Saturday, October 15, 2011

Lacy Scarf - No Knitting

 I actually do know how to knit, but I was intrigued with this process.  I have many skeins of ribbon, eyelash, and other sparkly yarns that belonged to my sister.  I get tired of some of the standard scarves made up in these materials, so I decided to try something different - a process I've seen written up in a few magazines.  

I cut one yard of a tacky water soluble stabilizer (I used Aqua Magic Plus).  I cut many, many strands of yarn in 44 inch lengths and laid them on the stabilizer with 6 inches hanging over the stabilizer on each end for fringe.  You can use your imagination here and put them down in any order.  When you're satisfied with your arrangement, place another water soluble stabilizer on top (this one does not need to be tacky).

I then did free motion stitching throughout the entire scarf, making sure that I was close enough so it held together, but not so close that it was rigid.  I then soaked the scarf in cold water to get out the stabilizer and voila!

Easy, pretty, lacy, different!


Friday, October 14, 2011

Jacket Finished - Jury Still Out

 The strange fabric jacket is finished.  There's lots I like about it.  The fabric was both very stretchy and the shiny dots were a little like plastic.  I really was afraid to press this much.  I did press my seams open, but with a press cloth and the tip of the iron.  The little dots also interfered with getting a really good seam, especially at the shoulder, since they were 'crunchier' than the body of the fabric and tended to stand out.  And, I didn't want to melt them with too much pressing.  The fabric was also a bit heavy which helps the drape.

The jacket and lining are constructed, sans sleeves.  The lining and jacket sleeves are then joined at the cuff, the seamline at the top of the lining sleeve is turned in and basted, the fabric sleeve is attached to the jacket, and the lining sleeve is then pulled over and slipstitched.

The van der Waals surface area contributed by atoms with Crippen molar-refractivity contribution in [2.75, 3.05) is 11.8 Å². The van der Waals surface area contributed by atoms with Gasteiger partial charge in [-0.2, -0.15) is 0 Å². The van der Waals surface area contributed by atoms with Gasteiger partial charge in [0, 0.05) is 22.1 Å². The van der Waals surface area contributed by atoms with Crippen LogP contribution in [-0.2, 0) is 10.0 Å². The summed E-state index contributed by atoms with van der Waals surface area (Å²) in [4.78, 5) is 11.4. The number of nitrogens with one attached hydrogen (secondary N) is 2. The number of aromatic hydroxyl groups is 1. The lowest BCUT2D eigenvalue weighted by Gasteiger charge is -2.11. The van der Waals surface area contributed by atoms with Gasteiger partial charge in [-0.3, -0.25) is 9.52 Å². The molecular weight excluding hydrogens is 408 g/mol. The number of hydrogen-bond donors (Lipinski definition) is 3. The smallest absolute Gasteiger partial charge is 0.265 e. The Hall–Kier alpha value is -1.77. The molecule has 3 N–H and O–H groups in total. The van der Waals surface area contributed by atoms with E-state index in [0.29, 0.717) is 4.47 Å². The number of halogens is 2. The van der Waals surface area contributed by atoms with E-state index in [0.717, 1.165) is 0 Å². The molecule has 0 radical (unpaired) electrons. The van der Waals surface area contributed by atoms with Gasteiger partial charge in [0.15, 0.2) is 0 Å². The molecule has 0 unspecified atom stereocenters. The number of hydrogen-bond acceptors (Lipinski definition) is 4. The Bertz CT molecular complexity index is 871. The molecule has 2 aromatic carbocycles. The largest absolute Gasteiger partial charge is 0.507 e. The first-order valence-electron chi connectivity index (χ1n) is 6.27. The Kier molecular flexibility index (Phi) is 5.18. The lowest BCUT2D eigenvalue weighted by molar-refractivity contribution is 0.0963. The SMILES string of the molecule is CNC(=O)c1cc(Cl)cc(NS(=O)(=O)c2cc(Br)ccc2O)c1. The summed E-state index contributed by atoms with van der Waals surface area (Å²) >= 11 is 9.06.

It's a very easy jacket and has potential for other options, such as making it as a vest, shortening the panels in the front, etc.  All in all, I like the pattern.  The pattern in this fabric?  I'll definitely wear it.  My son, who is a die hard vintage Brooks Brothers adherent, would say 'shiny' which would be his way of saying, if you can't say something nice......


Tuesday, October 4, 2011

Muslin for V8756 - Why We Make Muslins!

Even though this pattern (see previous post) doesn't button and appears loose-fitting, I decided to do a muslin and I'm glad that I did.  The back has four darts, adding a lot of shape.  Two of them are in the shoulder area and two start mid-way down the back and go right to the waist.  I found when I made up my muslin that the back really wasn't flattering at all.  Where the hemline hit, it forced the jacket to buckle a bit, and the back just seemed to be a bit snug.  Keeping in mind that the purpose of darts is not just to take in fullness, but also to add fullness to other areas, and that patterns are guides rather than bibles, I decided to reshape the dart.  As you can see in the photo, I took out the original (marked with blue dots) and put in a new one that started slightly above the old dart, extended about 6 inches, coming in only about 1/4 inch at its center.  This kept the cinched look, but added flare at the bottom, which I sorely needed.

Here you can see the new dart transferred onto my pattern.  I simply marked the top of dart, bottom, middle and then measured out from the middle of the dart 1/4 inch on each side.  I then connected the markings with a French Curve Ruler.

Full photo (aren't washed out muslins so very flatterning???) here.  The back looks like it could use a tad more work, though I don't want it too streamlined since it is a jacket.


Also picked up the lining for the jacket.  The pattern itself is easy, so hopefully this will work up quickly and I can show photos in a more flattering color.